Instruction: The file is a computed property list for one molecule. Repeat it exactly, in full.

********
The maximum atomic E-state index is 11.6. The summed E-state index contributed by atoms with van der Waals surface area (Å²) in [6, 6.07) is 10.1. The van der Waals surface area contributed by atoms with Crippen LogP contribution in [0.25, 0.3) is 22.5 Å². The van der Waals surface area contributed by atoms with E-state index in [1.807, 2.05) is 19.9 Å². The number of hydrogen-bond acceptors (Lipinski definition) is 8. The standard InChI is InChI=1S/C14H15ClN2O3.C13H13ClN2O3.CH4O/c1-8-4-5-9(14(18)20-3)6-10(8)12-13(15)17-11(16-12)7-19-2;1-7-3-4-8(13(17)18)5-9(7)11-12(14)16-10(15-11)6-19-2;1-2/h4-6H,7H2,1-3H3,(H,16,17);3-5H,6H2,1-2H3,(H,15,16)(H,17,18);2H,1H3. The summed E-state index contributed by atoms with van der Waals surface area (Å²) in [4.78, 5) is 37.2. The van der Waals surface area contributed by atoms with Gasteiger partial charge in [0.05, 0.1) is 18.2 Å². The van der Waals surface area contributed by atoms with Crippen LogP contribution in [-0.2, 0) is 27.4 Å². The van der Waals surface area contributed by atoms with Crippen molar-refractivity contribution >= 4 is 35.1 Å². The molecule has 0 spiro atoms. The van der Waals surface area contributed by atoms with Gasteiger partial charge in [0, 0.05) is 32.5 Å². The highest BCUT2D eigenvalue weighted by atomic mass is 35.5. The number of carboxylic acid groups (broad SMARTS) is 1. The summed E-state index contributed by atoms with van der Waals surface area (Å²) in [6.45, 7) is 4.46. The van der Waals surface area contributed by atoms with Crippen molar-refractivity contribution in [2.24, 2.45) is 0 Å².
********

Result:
The maximum atomic E-state index is 11.6. The summed E-state index contributed by atoms with van der Waals surface area (Å²) in [6, 6.07) is 10.1. The van der Waals surface area contributed by atoms with Crippen LogP contribution in [0.25, 0.3) is 22.5 Å². The van der Waals surface area contributed by atoms with E-state index in [1.807, 2.05) is 19.9 Å². The number of hydrogen-bond acceptors (Lipinski definition) is 8. The standard InChI is InChI=1S/C14H15ClN2O3.C13H13ClN2O3.CH4O/c1-8-4-5-9(14(18)20-3)6-10(8)12-13(15)17-11(16-12)7-19-2;1-7-3-4-8(13(17)18)5-9(7)11-12(14)16-10(15-11)6-19-2;1-2/h4-6H,7H2,1-3H3,(H,16,17);3-5H,6H2,1-2H3,(H,15,16)(H,17,18);2H,1H3. The summed E-state index contributed by atoms with van der Waals surface area (Å²) in [4.78, 5) is 37.2. The van der Waals surface area contributed by atoms with Gasteiger partial charge in [0.05, 0.1) is 18.2 Å². The van der Waals surface area contributed by atoms with Crippen LogP contribution in [-0.2, 0) is 27.4 Å². The van der Waals surface area contributed by atoms with Crippen molar-refractivity contribution >= 4 is 35.1 Å². The molecule has 0 spiro atoms. The van der Waals surface area contributed by atoms with Gasteiger partial charge in [0, 0.05) is 32.5 Å². The highest BCUT2D eigenvalue weighted by atomic mass is 35.5. The number of carboxylic acid groups (broad SMARTS) is 1. The summed E-state index contributed by atoms with van der Waals surface area (Å²) in [6.45, 7) is 4.46. The van der Waals surface area contributed by atoms with Crippen molar-refractivity contribution in [2.24, 2.45) is 0 Å².